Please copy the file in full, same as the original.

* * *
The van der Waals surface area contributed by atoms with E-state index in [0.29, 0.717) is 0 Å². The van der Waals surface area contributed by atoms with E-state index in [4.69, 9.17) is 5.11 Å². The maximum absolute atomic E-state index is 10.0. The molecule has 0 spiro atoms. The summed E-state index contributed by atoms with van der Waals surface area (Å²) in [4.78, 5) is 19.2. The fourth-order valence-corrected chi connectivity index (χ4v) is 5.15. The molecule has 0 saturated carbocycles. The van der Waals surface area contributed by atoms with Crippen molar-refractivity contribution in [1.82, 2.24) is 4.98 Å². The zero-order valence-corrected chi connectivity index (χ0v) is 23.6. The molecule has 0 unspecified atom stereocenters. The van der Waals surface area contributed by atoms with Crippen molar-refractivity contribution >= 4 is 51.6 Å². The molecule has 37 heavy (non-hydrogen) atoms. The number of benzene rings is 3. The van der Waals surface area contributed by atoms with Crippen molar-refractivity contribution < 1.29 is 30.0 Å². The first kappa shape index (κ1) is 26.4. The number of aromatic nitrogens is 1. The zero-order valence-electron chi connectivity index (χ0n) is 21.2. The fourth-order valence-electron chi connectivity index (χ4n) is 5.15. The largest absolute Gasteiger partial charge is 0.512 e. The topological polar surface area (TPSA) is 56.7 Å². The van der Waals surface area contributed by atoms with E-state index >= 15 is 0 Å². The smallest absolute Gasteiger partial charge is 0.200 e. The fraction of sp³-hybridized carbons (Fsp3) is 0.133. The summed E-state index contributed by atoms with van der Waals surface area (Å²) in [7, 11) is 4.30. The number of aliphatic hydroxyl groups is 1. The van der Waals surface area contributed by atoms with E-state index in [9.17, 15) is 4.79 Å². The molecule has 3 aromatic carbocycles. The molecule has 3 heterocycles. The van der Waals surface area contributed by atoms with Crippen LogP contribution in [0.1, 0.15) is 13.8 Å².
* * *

The van der Waals surface area contributed by atoms with E-state index in [0.29, 0.717) is 0 Å². The van der Waals surface area contributed by atoms with E-state index in [4.69, 9.17) is 5.11 Å². The maximum absolute atomic E-state index is 10.0. The molecule has 0 spiro atoms. The summed E-state index contributed by atoms with van der Waals surface area (Å²) in [4.78, 5) is 19.2. The fourth-order valence-corrected chi connectivity index (χ4v) is 5.15. The molecule has 0 saturated carbocycles. The van der Waals surface area contributed by atoms with Crippen molar-refractivity contribution in [1.82, 2.24) is 4.98 Å². The zero-order valence-corrected chi connectivity index (χ0v) is 23.6. The molecule has 0 unspecified atom stereocenters. The van der Waals surface area contributed by atoms with Crippen molar-refractivity contribution >= 4 is 51.6 Å². The molecule has 37 heavy (non-hydrogen) atoms. The number of benzene rings is 3. The van der Waals surface area contributed by atoms with Crippen molar-refractivity contribution < 1.29 is 30.0 Å². The first kappa shape index (κ1) is 26.4. The number of aromatic nitrogens is 1. The zero-order valence-electron chi connectivity index (χ0n) is 21.2. The fourth-order valence-electron chi connectivity index (χ4n) is 5.15. The largest absolute Gasteiger partial charge is 0.512 e. The topological polar surface area (TPSA) is 56.7 Å². The van der Waals surface area contributed by atoms with E-state index >= 15 is 0 Å². The smallest absolute Gasteiger partial charge is 0.200 e. The fraction of sp³-hybridized carbons (Fsp3) is 0.133. The summed E-state index contributed by atoms with van der Waals surface area (Å²) in [7, 11) is 4.30. The number of aliphatic hydroxyl groups is 1. The van der Waals surface area contributed by atoms with E-state index in [9.17, 15) is 4.79 Å². The molecule has 3 aromatic carbocycles. The molecule has 3 heterocycles. The van der Waals surface area contributed by atoms with Crippen LogP contribution in [0.1, 0.15) is 13.8 Å².